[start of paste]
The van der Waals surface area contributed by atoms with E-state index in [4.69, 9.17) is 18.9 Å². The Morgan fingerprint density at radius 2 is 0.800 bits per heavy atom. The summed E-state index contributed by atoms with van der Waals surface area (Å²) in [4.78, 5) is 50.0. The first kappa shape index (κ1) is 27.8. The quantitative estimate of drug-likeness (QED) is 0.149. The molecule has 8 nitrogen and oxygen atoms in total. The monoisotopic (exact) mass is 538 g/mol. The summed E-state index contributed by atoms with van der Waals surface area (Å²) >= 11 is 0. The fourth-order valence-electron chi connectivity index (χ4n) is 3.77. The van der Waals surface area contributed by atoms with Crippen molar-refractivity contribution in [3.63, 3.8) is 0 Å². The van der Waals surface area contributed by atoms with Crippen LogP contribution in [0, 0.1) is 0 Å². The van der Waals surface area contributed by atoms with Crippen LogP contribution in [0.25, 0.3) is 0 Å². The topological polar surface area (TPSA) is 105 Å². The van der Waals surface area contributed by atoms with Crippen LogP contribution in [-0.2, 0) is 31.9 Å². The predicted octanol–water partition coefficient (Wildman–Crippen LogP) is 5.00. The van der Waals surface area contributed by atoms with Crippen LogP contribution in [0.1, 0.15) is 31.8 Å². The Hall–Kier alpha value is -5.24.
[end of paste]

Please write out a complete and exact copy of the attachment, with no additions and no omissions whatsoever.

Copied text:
The van der Waals surface area contributed by atoms with E-state index in [4.69, 9.17) is 18.9 Å². The Morgan fingerprint density at radius 2 is 0.800 bits per heavy atom. The summed E-state index contributed by atoms with van der Waals surface area (Å²) in [4.78, 5) is 50.0. The first kappa shape index (κ1) is 27.8. The quantitative estimate of drug-likeness (QED) is 0.149. The molecule has 8 nitrogen and oxygen atoms in total. The monoisotopic (exact) mass is 538 g/mol. The summed E-state index contributed by atoms with van der Waals surface area (Å²) >= 11 is 0. The fourth-order valence-electron chi connectivity index (χ4n) is 3.77. The van der Waals surface area contributed by atoms with Crippen molar-refractivity contribution in [3.63, 3.8) is 0 Å². The van der Waals surface area contributed by atoms with Crippen LogP contribution in [0, 0.1) is 0 Å². The van der Waals surface area contributed by atoms with Crippen LogP contribution in [0.25, 0.3) is 0 Å². The topological polar surface area (TPSA) is 105 Å². The van der Waals surface area contributed by atoms with Crippen LogP contribution in [-0.2, 0) is 31.9 Å². The predicted octanol–water partition coefficient (Wildman–Crippen LogP) is 5.00. The van der Waals surface area contributed by atoms with Crippen LogP contribution in [0.1, 0.15) is 31.8 Å². The Hall–Kier alpha value is -5.24.